Native Village
Youth and Education news
March 1, 2010     Volume 2

 

A national disgrace
By Richard Wright
http://www.ucobserver.org/justice/2010/01/firstnations_education/
Condensed by Native Village

Canada: There are about 113,000 students living on Canadian reserves. Most attend one of 515 on-reserve schools; the rest attend off-reserve public schools .

Year after year, a staggering 60% of students living on Canadian reserves don't finish high school. For Canada's population at large, it's only 14%.  This is called the “high school completion gap.”

Aboriginal students' lack of success has much to do with history. Beginning in 1867, Canada's federal government was responsible for educating First Nations youth. The government decided to partner with churches and create a residential school system. In 1969, this partnership ended, and the government took over.

The federal government didn't want the job and wanted to pass off First Nations education to the provinces. But Aboriginal leaders stepped in, saying control should given to First Nations bands.  They demanded “Indian control of Indian education ” through a culturally based curriculum, involved parents. and local control.

Jean Chrétien, then minister of Indian and Northern Affairs, agreed.  Within a year, the federal government was funding First Nations bands that wanted to operate their own schools.

Harvey McCue is founder of the Native studies department at Trent University. He says the action had needed more thought. “How can any serious observer or bureaucrat reasonably expect all 680 or so bands, the majority of them with fewer than 1,000 residents and situated in rural and remote locations, to manage effectively an education program?” he asked.

Michael Mendelson is called the "the guru of systemic change" for First Nations education.  He agrees with McCue.

“Everyone who has spent time looking at the issue has concluded that the process of devolution is incomplete," Mendelson  said. "The federal system hasn’t taken any responsibility or leadership for establishing the institutions and organization necessary so that bands can step in and build a proper education system. The present non-system is failing. It is difficult to think of another issue that is so clearly a social and economic disaster in the making.”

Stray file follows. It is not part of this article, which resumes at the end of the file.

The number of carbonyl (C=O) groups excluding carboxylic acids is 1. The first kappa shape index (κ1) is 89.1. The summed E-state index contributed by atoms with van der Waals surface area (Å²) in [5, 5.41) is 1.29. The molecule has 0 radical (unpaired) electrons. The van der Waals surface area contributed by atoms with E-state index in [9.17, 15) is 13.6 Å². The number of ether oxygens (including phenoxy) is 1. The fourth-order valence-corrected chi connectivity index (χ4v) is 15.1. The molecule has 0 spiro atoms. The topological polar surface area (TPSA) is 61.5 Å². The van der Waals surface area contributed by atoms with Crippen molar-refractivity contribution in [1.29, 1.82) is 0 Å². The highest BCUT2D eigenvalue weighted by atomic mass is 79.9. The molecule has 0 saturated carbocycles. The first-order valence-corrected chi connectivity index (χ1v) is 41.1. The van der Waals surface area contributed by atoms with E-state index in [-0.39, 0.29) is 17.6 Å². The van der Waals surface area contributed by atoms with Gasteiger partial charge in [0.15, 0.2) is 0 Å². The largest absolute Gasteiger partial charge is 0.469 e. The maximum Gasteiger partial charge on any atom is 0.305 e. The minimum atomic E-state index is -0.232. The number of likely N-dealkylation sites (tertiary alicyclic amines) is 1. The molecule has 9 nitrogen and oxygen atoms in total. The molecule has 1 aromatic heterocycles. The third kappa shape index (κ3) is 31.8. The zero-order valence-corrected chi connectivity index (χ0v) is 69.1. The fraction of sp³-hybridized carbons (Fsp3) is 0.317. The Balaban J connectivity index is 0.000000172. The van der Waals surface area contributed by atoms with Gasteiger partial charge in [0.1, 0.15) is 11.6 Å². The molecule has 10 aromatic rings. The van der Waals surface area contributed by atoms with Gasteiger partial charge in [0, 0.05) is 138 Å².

A 2004 study by Indian and Northern Affairs found that on-reserve students were about two years behind other students. Mendelson said new evidence from British Columbia shows that 57% of First Nations students are one or more years behind in reading, and 66% are one or more years behind in math.

Sue and Dan Vainer live on Ontario's Beausoleil First Nation reserve along with about 450 other residents. Sue says Beausoliel's isolation, staff turnover, and low wages and benefits plague their school. The school loses 2 of its 13 teachers every year.

When Sue joined their Band’s education committee in 1996, curriculum was a challenge. It was based on the principal's whims and bore no relation to what Ontario was teaching.  “They didn’t have any policies or procedures for what teachers were supposed to do or what students were supposed to achieve,” she says. 

The school later adopted and customized Ontario's curriculum to their reserve's culture.

Hiring  is another problem. “The Band wants to hire people from the reserve, which is natural,” says Dan Vainer, “but it means they may be hiring people who are really not the best candidates for the job.”

Another issue is a less intensive education  “The standards here aren’t what they are on the mainland,” Dan says.“  Students from the reserve are way behind.”

The Vainers' daughter, Stephanie, is a case in point. She finished 8th grade at an on-reserve school with the highest achievement award. But off-reserve, in 9th grade, reality set in -- Stephanie was just a mediocre student in town.

“It was too hard for her, and she wasn’t prepared. Her grades dropped to below 60%.” Dan said.

Stephanie worked hard, bounced back, and now attends college. But where Stephanie succeeded, many fail.

Mendelson is calling for a First Nations education act to help improve their schools. Many are listening to this call.  “Am I optimistic?” asks Mendelson. “I think there’s very strong agreement on this and lots of interests aligning to see that it gets done.”

One very positive sign, Mendelson says, is that First Nations groups are focusing more on their own initiatives. “Bands have been setting up various multi-band educational organizations,” he said.


 

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